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Governors Authorize National Guard to be Armed After Chattanooga Attack

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posted on Jul, 19 2015 @ 10:58 PM
I think they should be allowed to carry so long as they are not going out of their way to place themselves into a situation they should not be in. When you start involving military members in these situation you start running into jurisdictional issues between local / state police and military criminal investigation divisions.

While Posse Comitatus only applies to active duty federal military personnel it does not apply to state guard units, allowing them to engage in civilian law enforcement functions on order of the state governor. It only takes an act of the Federal Congress to remove that act, allowing full time federal military the ability to engage in police functions.

The only way for the Feds to federalize national guard troops would require the President to declare the state / City in question to be in active rebellion. This was one of the issues Bush faced with hurricane Katrina and the lack of leadership on the part of the Louisiana governor at the time. She refused to place state units under federal control (as is her right as commander in chief of the Louisiana guard). Bush was told the only way to force it would be to declare the state in active rebellion, which he opted not to do.

Arm them.. Give them the ability to protect themselves and the oath they took. There needs to be strict guidelines though to prevent military creep into the realm of civilian law enforcement.

posted on Jul, 21 2015 @ 01:16 PM
Since the governors won't listen to the generals (or to President George HW Bush's Assistant Secretary of Defense, who signed a directive in 1992 limiting the number of armed personnel on base), I have a simple solution:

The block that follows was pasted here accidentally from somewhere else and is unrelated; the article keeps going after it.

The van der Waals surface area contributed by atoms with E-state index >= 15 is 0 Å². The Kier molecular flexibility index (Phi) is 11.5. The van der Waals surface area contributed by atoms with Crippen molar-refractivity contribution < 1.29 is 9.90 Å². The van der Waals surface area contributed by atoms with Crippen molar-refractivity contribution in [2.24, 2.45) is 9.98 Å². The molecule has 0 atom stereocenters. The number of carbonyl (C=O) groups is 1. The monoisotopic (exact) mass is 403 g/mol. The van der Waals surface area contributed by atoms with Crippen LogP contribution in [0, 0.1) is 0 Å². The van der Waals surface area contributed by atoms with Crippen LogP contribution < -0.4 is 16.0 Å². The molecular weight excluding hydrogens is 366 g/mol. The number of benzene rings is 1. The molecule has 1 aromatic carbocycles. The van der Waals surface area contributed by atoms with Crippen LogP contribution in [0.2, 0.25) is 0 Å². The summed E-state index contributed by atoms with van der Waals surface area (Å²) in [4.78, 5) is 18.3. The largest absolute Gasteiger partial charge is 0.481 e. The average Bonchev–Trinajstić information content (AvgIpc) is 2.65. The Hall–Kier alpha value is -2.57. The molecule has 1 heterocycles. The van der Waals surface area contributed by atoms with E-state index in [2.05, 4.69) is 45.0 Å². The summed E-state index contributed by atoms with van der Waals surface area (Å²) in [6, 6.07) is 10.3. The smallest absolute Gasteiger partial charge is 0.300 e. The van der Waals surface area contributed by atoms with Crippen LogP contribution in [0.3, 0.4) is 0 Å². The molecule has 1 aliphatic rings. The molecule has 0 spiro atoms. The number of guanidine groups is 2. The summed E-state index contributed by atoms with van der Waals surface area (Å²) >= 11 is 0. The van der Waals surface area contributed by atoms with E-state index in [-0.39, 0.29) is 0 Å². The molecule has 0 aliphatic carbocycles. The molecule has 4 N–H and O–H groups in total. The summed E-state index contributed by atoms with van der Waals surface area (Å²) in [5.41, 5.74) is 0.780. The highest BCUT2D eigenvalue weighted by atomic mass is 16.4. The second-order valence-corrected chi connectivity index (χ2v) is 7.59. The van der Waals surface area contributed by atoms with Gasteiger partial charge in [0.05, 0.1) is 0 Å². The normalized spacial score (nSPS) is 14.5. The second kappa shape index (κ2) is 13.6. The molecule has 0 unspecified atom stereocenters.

Simply poll United States military sergeants and see if they think arming all base personnel is the right move.

Don't forget that now a terrorist doesn't even have to buy a gun and try to get it on base; s/he can simply sign in as an unarmed visitor and grab the nearest loaded piece.

Like I say--ask the sergeants. They have the pulse of the base, and what is probably the best understanding of how to make things run smoothly and safely on a day to day basis.

Beyond the issue of base safety, we have WI Gov. Scott Walker blathering that one point of arming National Guard personnel at home is to "keep the community safer." A large majority of Guard troops have never had anything beyond Basic Training level arms experience (think summer camp pottery class). Even more frightening is that this yokel thinks policing a civilian community safely is something "anyone with a gun" can do, when in fact if even a seasoned infantryman were to come home and be a policeman, he would have to go through long, long training in the very different skills required.

Let's not even get into the concept of the subset of servicemen, now wracked with PTSD, being shoved into American towns with zero retraining as to how to stop reacting as if they're in Iraq shooting anything that moves.

But, you know, whatever makes you look cool to the millions of voters who've never set foot on a base or been thrown into a wall by a thankfully-unarmed fellow drunken airman, lol. They'd better damn well make an exception for Basic Training flights, where instructors' and recruits' tempers flare regularly and often.

And ANYONE who suggests arming recruiters has never met one

posted on Jul, 22 2015 @ 12:45 AM

originally posted by: Shamrock6
Just saw this on a crawler on TV.

In the last 36 hours governors in as many as six states have authorized National Guard recruiters to be armed in their offices.

The state's are Louisiana, Oklahoma, Texas, Arkansas, Florida and (sorry to anybody looking to tie it into Jade helm) Indiana.

Knee jerk reaction? Long overdue? Neither, but a good/bad idea anyway? Personally I like it. At a minimum it provides a sort of "guardian angel" for the offices and affords them at least some measure of protection.

Long overdue, if you ask me. Our military people should be able to be armed, considering all of the attacks on our own soil in recent years. This is a good start.

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